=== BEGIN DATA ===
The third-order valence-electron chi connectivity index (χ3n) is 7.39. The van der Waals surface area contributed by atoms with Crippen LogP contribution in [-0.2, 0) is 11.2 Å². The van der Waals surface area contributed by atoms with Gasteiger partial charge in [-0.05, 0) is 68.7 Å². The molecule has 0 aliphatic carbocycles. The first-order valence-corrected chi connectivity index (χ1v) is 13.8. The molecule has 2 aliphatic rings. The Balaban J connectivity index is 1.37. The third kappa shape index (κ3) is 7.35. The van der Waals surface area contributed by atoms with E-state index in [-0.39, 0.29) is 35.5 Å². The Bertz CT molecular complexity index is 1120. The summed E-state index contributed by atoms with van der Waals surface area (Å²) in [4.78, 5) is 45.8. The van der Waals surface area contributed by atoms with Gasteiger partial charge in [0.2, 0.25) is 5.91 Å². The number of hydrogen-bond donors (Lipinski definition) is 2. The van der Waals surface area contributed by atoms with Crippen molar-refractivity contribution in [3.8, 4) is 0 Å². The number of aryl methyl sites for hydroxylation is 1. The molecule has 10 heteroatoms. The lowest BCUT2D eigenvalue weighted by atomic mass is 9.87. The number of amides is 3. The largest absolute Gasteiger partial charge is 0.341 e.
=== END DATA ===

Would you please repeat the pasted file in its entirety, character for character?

The third-order valence-electron chi connectivity index (χ3n) is 7.39. The van der Waals surface area contributed by atoms with Crippen LogP contribution in [-0.2, 0) is 11.2 Å². The van der Waals surface area contributed by atoms with Gasteiger partial charge in [-0.05, 0) is 68.7 Å². The molecule has 0 aliphatic carbocycles. The first-order valence-corrected chi connectivity index (χ1v) is 13.8. The molecule has 2 aliphatic rings. The Balaban J connectivity index is 1.37. The third kappa shape index (κ3) is 7.35. The van der Waals surface area contributed by atoms with E-state index in [-0.39, 0.29) is 35.5 Å². The Bertz CT molecular complexity index is 1120. The summed E-state index contributed by atoms with van der Waals surface area (Å²) in [4.78, 5) is 45.8. The van der Waals surface area contributed by atoms with Gasteiger partial charge in [0.2, 0.25) is 5.91 Å². The number of hydrogen-bond donors (Lipinski definition) is 2. The van der Waals surface area contributed by atoms with Crippen molar-refractivity contribution in [3.8, 4) is 0 Å². The number of aryl methyl sites for hydroxylation is 1. The molecule has 10 heteroatoms. The lowest BCUT2D eigenvalue weighted by atomic mass is 9.87. The number of amides is 3. The largest absolute Gasteiger partial charge is 0.341 e.